Monthly Archive: June 2011

King of the Jungle

The King of the Jungle, the African Lion, or Panthera Leo, is a carnivorous animal which is part of the Cat Family. They stand about 1.2m high and are
150 to 230 Kgs. They tend to live in savannas, grasslands, dense bush and woodlands.
Lions are the only cats that live in groups, which are called prides. Prides are family units that may include up to three males, a dozen or so females, and their young. All of a pride’s lionesses are related, and female cubs typically stay with the group as they age. Young males eventually leave and establish their own prides by taking over a group headed by another male….

King of the Jungle

Only male lions have manes. Males defend the pride’s territory, which may include some 259 square kilometers of land. These intimidating animals mark the area with urine, roar menacingly to warn intruders, and chase off animals that encroach on their territory.

King of the Jungle

King of the Jungle

King of the Jungle

King of the Jungle

Female lions are the primary hunters. They often work together to prey upon antelopes, zebras, wildebeest, and other large animals of the open grasslands. Although most of the animals are faster than the lions, the working together helps catch the prey.

King of the Jungle

King of the Jungle

King of the Jungle

King of the Jungle

King of the Jungle

All these pictures were taken at Lalibela Game Reserve in the Eastern Cape, South Africa.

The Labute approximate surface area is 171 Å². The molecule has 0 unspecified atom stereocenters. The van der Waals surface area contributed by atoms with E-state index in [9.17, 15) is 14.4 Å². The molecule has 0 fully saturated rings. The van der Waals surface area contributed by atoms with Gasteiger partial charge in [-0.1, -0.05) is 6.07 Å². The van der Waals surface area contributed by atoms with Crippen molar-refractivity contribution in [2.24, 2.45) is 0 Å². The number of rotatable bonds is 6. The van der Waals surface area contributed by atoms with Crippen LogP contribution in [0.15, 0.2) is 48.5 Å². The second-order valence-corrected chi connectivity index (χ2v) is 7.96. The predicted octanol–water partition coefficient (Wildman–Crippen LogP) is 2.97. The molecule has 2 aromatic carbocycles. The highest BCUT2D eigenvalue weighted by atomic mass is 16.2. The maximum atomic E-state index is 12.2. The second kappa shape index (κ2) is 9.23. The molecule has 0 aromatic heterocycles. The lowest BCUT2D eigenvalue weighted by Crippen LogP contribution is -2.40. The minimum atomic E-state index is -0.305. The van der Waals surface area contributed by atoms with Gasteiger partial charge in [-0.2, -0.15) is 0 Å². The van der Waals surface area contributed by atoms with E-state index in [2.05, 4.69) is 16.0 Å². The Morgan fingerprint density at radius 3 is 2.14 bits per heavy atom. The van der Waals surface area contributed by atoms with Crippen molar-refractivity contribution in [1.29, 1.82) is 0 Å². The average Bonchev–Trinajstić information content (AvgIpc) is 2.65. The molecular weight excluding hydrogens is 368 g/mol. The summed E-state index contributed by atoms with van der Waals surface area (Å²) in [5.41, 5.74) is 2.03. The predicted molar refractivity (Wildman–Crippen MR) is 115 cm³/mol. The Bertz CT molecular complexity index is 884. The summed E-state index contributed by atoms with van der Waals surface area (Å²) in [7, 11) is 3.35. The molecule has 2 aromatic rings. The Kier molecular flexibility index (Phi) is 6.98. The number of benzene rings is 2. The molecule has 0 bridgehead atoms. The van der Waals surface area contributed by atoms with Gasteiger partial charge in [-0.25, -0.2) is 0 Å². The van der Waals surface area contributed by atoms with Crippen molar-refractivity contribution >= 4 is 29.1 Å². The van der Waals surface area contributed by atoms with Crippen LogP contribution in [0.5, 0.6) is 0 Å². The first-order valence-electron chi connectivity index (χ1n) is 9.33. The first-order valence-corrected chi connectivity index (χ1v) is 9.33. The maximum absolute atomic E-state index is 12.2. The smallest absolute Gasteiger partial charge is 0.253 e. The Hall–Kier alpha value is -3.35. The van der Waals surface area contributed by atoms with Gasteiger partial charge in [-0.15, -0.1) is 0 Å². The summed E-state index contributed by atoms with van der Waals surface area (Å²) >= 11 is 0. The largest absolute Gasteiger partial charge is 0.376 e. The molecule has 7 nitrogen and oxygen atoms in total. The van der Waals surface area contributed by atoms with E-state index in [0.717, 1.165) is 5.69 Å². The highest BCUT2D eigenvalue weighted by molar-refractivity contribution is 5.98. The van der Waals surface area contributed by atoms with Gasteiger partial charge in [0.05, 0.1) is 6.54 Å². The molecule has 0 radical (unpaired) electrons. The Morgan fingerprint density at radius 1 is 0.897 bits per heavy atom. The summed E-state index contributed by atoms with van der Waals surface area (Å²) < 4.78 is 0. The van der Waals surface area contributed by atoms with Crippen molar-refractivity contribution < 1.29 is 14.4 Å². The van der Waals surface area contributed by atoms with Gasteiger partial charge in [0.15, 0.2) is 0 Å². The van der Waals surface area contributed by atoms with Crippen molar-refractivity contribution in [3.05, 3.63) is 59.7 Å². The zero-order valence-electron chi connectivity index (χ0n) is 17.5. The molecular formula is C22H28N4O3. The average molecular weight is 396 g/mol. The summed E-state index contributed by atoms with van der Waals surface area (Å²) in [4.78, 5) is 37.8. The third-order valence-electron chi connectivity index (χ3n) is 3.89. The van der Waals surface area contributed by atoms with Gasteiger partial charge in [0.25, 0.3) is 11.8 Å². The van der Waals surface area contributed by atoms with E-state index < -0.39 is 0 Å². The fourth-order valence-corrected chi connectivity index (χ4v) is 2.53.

King of the Jungle

Cape Wagtail

The Cape Wagtail or the Motacilla Capensis is a greyish brown wagtail with a shortish tail. It is a common resident to grasslands, gardens and also usually near water. It’s diet consists mainly of insects and other invertebrates as well as the occasional tadpole or small fish. The pictures were taken in my garden with a Canon 450D camera using a 100-400mm IS Lens.

Cape Wagtail

Cape Wagtail

Cape Wagtail

Cape Wagtail

Cape Wagtail

Cape Wagtail

Cape Wagtail

Red Beauty

While on a quest to search for spiders and other sorts of bugs for my website, we came across this beauty. It was hiding amongst the grass, but was not to difficult to see because of the contrast of the red flowers versus the green grass. Would really appreciate an identification as we have no idea what plant it is.

Red Beauty

Red Beauty

Honey Bee Mimic

The Honey Bee Mimic comes from the Family Syrphidae and the Order Diptera. It forms part of the Hover Fly Group with its scientific name being Eristalinus Taeniops. It is identified by being a medium sized bee mimic with black bars on its eyes, a dull orange thorax and a yellow and black striped abdomen. If it is caught, it buzzes aggressively but is completely harmless as it has no sting. They are widespread in Africa and Asia.

Honey Bee Mimic

Red Veined Dropwing DragonFly

These dragonflies are from the family Libellulidae. This particular specimen is Trithemis Arteriosa. They are widespread and common with a wingspan of around 58mm. This one is a dull orange colour probably indicating that it is a female. The males are typically red bodied with red leading wings. Their food mainly consists of passing insects.

Red Veined Dropwing DragonFly

Eerie Red Moon

On June 15 2011 a Lunar Eclipse took place. This one was classified as a Central lunar eclipse which is defined as an eclipse where part of the moon passes through the center of the Earth’s shadow. These are the darkest eclipses and relatively rare. This was the first of two such eclipses in 2011. The second will occur on December 10, 2011. This was also the longest total lunar eclipse in 11 years.